Here’s another formulation that needs to be unpacked before 2024: the difference between “equity” and “equality.” Joe Biden talks about “equity” far too often— by which he, or his speechwriters, mean government programs which take race and “diversity” into account, in order to repair past bigotry. Equality is less fraught: it means the same rules and opportunities for everybody. Equity v. Equality will, I suspect, the most important debate of 2024, especially if the Supreme Court takes down affirmative action.
The equity side of the argument is a much tougher road. It is also terrible politics. It is next of kin to the idea of “structural” racism— again, the notion that white people and the institutions of American society are fundamentally racist— which is not just carelessly wrong and insulting, but a certain loser at the polls. Tell a divorced woman in West Virginia, working three jobs and trying to put several kids through school, about “white privilege.”
The reaction to Nikki Haley’s candidacy is an omen. In the absence of a war or an economic cataclysm, race will be— as it almost always has been— the central (if often underlying) issue in American politics. It is not a phony issue. It is a difficult one, easily demagogued by the racist right and racialist left. But it’s what will matter in 2024 and even James Carville thinks so: “It used to be that [Republicans] were kind of free traders and anti-Russia and pro-military and for entitlement reform,” he told the Washington Post today. “Well, that’s all out the window. The only thing they have that unifies them is cultural resentment.”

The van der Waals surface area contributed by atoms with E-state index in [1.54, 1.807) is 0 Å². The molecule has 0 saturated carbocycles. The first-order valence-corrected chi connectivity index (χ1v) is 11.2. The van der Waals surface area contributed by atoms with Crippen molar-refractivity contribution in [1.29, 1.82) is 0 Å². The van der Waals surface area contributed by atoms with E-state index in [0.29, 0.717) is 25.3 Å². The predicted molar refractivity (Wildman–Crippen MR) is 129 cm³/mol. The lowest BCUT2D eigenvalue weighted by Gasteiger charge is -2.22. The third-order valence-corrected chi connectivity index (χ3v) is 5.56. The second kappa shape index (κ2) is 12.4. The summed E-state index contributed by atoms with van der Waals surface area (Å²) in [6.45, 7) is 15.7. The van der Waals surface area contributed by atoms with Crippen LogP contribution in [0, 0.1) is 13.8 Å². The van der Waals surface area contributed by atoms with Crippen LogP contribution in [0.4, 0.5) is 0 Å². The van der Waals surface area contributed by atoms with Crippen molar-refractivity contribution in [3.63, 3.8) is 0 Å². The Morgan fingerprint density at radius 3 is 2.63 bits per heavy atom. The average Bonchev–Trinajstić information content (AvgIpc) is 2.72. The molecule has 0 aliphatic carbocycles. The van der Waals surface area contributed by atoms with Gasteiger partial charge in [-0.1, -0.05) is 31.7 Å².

1 comentário

'It is next of kin to the idea of “structural” racism— again, the notion that white people and the institutions of American society are fundamentally racist— which is not just carelessly wrong and insulting, but a certain loser at the polls' Did I misunderstand structural racism? I thought it meant that there is racism built into the institutions of American life that is additional to any personal racism in people. i.e. even if we can't force people not to harbor racism in their hearts and minds, if we've reached the point where society is ready to tackle it, we can root out the racism in institutions. From this it does not follow that white people are fundamentally racist, (though many may b…

bottom of page